Shingai is out to tell her own story for the first time with the imminent release of her debut solo album. ‘Life. Sound. Dimensions’, out June 26th, is an important step for the Noisettes singer setting out on her own path.
“I’m truly independent now,” Shingai said. “I have a lot of love and reverence for my journey where I was plugged into a big machine, but I’m not sure I was able to tell my story at that point. I was scared to do that before because of what people will think.”
There’s no stopping her now.
It’s not that she’s new to being independent either, even if she never really felt it.
“We built the Noisettes from the ground up,” Shingai said. “Me and Dan, we started busking, we toured our arses off in Transit vans.
“I’m no stranger to the hustle but I also know how to make copper out of gold.”
Without financial backing, they just started out with the Noisettes because of their own belief in it.
“If people had said they didn’t like it, trust me, I would have stopped,” Shingai said. “But there was so much love and support from people on the ground, fans who wanted us to bring this voice that wasn’t there in the mainstream.”
Noisettes always struggled to fit definition. Shingai now realises they would have been labelled genre-fluid had that term been used by writers a decade ago.
Shingai said: “We were never an indie band, that was lazy journalism.
“It wasn’t a party I felt welcomed to, apart from the musicians we toured with. They were the big brothers who let us jump on support tours when we didn’t even have a deal.”
That work, supporting Babyshambles and other so-called ‘indie’ artists, helped them to their success, leading to a deal with Motown, and making a record on the West Coast of the USA.
“I’m not regretful of even a single second,” Shingai said.
Jumping from the Noisettes to solo is not even a change in direction for Shingai. Rather than returning to her roots, she’s focusing on elements which have always been there, noticeably in the onomatopoeic ‘IWE’ from the first Noisettes record.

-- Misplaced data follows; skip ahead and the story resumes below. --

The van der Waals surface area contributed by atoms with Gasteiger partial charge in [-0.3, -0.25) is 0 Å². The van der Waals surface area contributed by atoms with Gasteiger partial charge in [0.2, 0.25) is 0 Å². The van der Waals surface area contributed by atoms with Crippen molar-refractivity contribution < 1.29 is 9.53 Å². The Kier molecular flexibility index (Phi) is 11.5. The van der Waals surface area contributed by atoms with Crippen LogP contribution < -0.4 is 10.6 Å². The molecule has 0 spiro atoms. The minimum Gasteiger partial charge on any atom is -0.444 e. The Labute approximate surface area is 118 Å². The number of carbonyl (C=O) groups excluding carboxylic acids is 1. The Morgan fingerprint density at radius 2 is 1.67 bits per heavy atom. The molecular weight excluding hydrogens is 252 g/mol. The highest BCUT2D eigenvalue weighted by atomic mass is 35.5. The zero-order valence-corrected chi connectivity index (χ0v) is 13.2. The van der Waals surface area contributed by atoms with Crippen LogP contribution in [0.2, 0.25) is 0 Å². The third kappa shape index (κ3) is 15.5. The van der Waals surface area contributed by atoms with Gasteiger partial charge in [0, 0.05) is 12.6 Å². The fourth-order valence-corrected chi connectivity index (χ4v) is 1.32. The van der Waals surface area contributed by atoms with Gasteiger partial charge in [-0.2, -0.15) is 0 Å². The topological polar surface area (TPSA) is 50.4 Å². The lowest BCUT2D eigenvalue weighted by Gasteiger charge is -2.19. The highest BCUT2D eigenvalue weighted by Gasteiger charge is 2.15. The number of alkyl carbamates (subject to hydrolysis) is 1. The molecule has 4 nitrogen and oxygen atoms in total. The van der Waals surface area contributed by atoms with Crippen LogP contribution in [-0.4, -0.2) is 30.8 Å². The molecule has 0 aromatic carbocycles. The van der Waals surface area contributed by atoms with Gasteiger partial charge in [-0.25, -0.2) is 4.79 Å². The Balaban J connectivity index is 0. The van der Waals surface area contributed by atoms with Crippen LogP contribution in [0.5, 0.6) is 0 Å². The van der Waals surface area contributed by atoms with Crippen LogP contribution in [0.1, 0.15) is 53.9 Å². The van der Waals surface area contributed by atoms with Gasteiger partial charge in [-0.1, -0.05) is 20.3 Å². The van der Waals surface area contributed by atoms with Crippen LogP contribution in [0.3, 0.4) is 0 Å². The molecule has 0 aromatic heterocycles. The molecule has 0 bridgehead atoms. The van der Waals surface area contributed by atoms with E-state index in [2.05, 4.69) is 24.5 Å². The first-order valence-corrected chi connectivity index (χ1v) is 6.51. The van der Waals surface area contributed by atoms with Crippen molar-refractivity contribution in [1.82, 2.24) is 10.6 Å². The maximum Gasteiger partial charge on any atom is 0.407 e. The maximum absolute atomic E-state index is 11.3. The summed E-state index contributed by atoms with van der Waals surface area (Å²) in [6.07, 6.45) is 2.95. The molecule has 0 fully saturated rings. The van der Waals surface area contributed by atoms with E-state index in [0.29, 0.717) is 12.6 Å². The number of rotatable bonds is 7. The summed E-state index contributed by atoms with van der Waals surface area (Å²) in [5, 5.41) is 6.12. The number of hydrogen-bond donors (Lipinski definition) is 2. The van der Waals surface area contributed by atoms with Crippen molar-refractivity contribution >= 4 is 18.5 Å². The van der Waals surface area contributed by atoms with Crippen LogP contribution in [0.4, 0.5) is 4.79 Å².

‘Life. Sound. Dimensions.’
The album is a chance to tell her story with a bit more freedom, following on from her ‘Ancient Futures’ EP which was released last year.
Shingai explained: “It’s the sound of my life and it’s very multi-dimensional to this point, over ten years into making music.
“I think it’s a nice follow-on from ‘Ancient Futures’ too, sonically. The palette is very similar.”
The first single from ‘LSD’ was ‘War Drums’, which was a little bit of a protest song packed with autobiographical detail.
“For songs like ‘War Drums’, I wanted to show it was possible to write something conscious,” Shingai said.
“It was really fun to write. I was thinking, ‘How can we put ‘hard times’ in a song and not make people more depressed?’
“There’s probably 80% of people will want to just bob their head to it, and dance to it, and don’t really mind what it’s talking about, and that’s fine too.
“I don’t think it’s a musician’s place to tell people how to think.”
While fellow artists are cautious about writing conscious material because of the fear of backlash, those that are, Shingai noted, continue to go back to classic songs from artists like Bob Marley and Nina Simone.
Shingai said: “It’s not conscious music, it’s pop music – it’s simply written, it’s simply delivered, it doesn’t leave you feeling sad.
“Music is ultimately for people to enjoy in the moment they’re in, or escaping the moment they’re in.